When you love pets, setting up your own business and working with them can seem like a dream come true. But do you know how much to budget for startup costs?

We put together this cost guide so you know how much it costs to start a kennel business doing pet breeding and boarding.

For the examples in this guide, we’ll focus on a dog boarding and breeding business. It is the most common form of pet boarding due to the dog’s popularity as a pet.

There are other forms of boarding facilities, like those used for horses, but the costs involved are very different from those used for boarding canines. Similarly, specialty breeding facilities like those for exotic birds or reptiles come with a completely different set of costs but are not as common as those used for dogs.

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Dog Kennel Facility Startup Costs vs. Dog Breeding Facility Startup Costs

To accurately quantify the costs for either a breeding or boarding facility, it’s essential to clarify the difference between the two. A breeding kennel is a specialty business to breed animals — in this case, dogs. Meanwhile, a boarding kennel is a specialty business for housing animals (dogs) temporarily.

Breeding facilities for dogs are often inside someone’s house. Many small-business dog breeders have one or two pairs of breeding dogs. Although there are still ‘puppy mills’ in operation, this form of breeding is typically unethical and frowned upon by most kennel clubs. In some places, it is even illegal.

For the rest of this guide, the focus will be on a professional boarding facility, which has shown to be profitable for many kennel owners. Let’s jump into the costs associated with a dog boarding establishment.

Pet Kennel Boarding Business Startup Costs

  1. Building & Property – $300,000+
  2. Insurance – $100–1,000 per month
  3. Pet Kennels – $700–2,000 each
  4. Pet Dishes – $20–50 per kennel
  5. Pet Beds – $30–60 per kennel
  6. Pet Toys – $20–30 per kennel
  7. Disinfectant & Cleaning Products – $500–2,000
  8. Leashes, Muzzles, and Harnesses – $400
  9. Pet Travel Crates – $600
  10. Pet Grooming Equipment – $400
  11. Pet Cleaning Equipment – $500–4,000
  12. Fencing $1,000–8,000

Building and Property

First, you need to have a space proportionate to the number of kennels and thus dogs that you will board. Keep in mind this is the maximum capacity of the facility.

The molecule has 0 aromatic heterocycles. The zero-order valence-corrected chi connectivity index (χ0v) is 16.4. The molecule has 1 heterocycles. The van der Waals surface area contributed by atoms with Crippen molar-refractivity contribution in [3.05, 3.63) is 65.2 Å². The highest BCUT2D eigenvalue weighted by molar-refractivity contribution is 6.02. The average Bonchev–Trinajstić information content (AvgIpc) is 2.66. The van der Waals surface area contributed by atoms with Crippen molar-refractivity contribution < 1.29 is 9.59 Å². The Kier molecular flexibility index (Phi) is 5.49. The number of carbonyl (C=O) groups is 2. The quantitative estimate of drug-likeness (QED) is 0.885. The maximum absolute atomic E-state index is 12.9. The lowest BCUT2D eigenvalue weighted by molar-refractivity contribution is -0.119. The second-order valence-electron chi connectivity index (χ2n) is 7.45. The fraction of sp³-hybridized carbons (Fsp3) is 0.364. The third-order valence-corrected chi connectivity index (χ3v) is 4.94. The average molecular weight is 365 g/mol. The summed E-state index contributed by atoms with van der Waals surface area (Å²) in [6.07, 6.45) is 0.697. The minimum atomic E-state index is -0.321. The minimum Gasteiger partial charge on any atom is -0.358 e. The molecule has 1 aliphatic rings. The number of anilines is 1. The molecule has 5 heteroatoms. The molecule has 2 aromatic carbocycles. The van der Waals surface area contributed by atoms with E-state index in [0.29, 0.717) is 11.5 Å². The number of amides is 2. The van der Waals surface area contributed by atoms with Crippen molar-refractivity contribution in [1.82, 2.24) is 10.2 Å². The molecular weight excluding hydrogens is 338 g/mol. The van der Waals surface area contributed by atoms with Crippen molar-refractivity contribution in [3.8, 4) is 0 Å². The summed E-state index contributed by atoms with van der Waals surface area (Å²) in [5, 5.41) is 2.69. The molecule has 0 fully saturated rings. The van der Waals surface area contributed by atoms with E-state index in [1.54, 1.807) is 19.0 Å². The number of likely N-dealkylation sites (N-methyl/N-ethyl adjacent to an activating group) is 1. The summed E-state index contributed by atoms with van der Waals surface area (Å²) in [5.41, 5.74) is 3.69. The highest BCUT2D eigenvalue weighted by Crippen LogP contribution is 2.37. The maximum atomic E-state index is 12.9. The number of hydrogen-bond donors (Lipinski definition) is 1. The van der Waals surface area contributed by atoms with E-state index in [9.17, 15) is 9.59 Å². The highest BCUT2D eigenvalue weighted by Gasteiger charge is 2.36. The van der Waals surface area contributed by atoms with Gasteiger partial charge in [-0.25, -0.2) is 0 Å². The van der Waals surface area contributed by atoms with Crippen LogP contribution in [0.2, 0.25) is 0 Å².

The number of dogs you will be able to board at a given time will depend on several factors, including local laws and regulations. In many states, there is a maximum number of dogs that can be boarded at one facility. Check with your local laws to determine if this applies to you.

Dogs will also need walking. They cannot just stay in a small kennel all the time. For this reason, many dog boarding facilities have a large outdoor area. It can get quite costly to purchase and maintain, depending on where you live.  

Many professional dog boarding facilities have indoor kennels, which lead to an outdoor dog run. Although it may cost more initially, the business will save on labor in the long run because the company won’t need to have multiple staff members walking dogs day and night — the dogs can simply leave to the outside of the kennel whenever they want to. However, this requires a relatively large building and lot. Interested in starting your own business? Check out our guide.

Insurance

Insurance is an essential consideration for dog boarding facilities. Due to the strict regulations in some areas and for liability reasons, you should obtain insurance for your kennel.  

Insurance for a small breeder may only be $100 a month. But for a larger boarding facility, it can be significantly more expensive, upwards of $1,000 per month. The cost of insurance will depend primarily on the size of the facility and its maximum capacity.

Pet Kennels

Professional-grade kennels are typically made of chain link and galvanized or painted steel construction. They can be quite costly, depending on how large they are and how many kennels you need.  

When boarding dogs, it’s wise to have kennels that can fit large breeds. You can always put a small breed into an enclosure sized for a large breed, but you obviously cannot do the opposite. A large kennel will typically cost between $300 and $1,000 each. Let’s look at an example.